Besides a lot of noise, the Seafair celebration offers a little bit of everything. Perhaps in the spirit, Crosscut's writers served up their own richly varied offerings this week.
Readers showed a great deal of interest in Seattle politics, and we were happy to have two articles that seemed to take a larger look at the recent past and the future possibilities. In "How the Muni League's hidden bias got Seattle into its current state," Knute Berger wrote about the Municipal League of King County's candidate ratings and suggested that the high ranking in the last mayoral election for candidate Joe Mallahan owed a good deal to the League's desires for a leader from the business sector. Looking ahead, Roger Valdez discussed the possibility of new coalitions emerging (in part out of the tunnel debate) that would aim to create a better, more sustainable city without destroying the best of Seattle's heritage. His thought-provoking article is "Tunnel debate is redefining Seattle politics."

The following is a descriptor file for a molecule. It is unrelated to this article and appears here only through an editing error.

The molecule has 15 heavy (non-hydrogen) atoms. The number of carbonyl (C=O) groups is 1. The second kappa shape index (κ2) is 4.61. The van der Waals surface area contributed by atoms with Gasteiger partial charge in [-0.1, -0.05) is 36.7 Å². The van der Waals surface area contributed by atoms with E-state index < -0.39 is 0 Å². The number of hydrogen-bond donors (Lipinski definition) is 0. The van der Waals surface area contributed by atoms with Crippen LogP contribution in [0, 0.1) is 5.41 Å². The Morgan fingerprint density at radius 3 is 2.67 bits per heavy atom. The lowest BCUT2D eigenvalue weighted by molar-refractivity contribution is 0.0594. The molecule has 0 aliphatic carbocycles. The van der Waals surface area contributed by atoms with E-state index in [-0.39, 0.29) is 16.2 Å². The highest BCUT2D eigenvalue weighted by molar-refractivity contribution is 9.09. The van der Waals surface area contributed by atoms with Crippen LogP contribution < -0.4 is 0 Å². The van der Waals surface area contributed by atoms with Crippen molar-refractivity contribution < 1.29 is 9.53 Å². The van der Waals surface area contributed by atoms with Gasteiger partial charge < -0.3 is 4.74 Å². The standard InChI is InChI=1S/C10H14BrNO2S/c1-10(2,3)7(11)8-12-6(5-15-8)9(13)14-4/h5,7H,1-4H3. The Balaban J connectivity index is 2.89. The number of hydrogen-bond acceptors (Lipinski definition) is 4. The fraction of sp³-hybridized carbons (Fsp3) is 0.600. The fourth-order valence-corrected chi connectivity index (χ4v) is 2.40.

Beyond politics, readers seemed to like stories that looked at values, health, and the human condition. Anthony B. Robinson posed hard questions about religious trends in his article on Monday, "Are consumer-driven churches betraying the American soul?" Collin Tong's sensitive book review and interview, "CBS correspondent tells of his wife's early slide into Alzheimer's", also drew a lot of readers. The book, by CBS correspondent Barry Petersen, tells about his love for former KIRO anchor Jan Chorlton and her affliction with Alzheimer's.
Peter Newman wrote a touching recollection of conductor and music expert George Shangrow. And Daniel Jack Chasan's personal essay, "Patient communications: When doctors missed the signs," brought home the experiences of many people in trying to communicate with the health-care system about their loved ones.
Here are a few of the other articles from the past week worth checking out if you have a few extra mintues:
"Anonymous? Website comments are not all created equal," by Heidi Dietrich.
"Farms' problems with a herbicide may be back," by Bill Richards.
"Southcenter has a hit with Filipino, Asian food," by Hugo Kugiya (part of his Eating on the Edge series).
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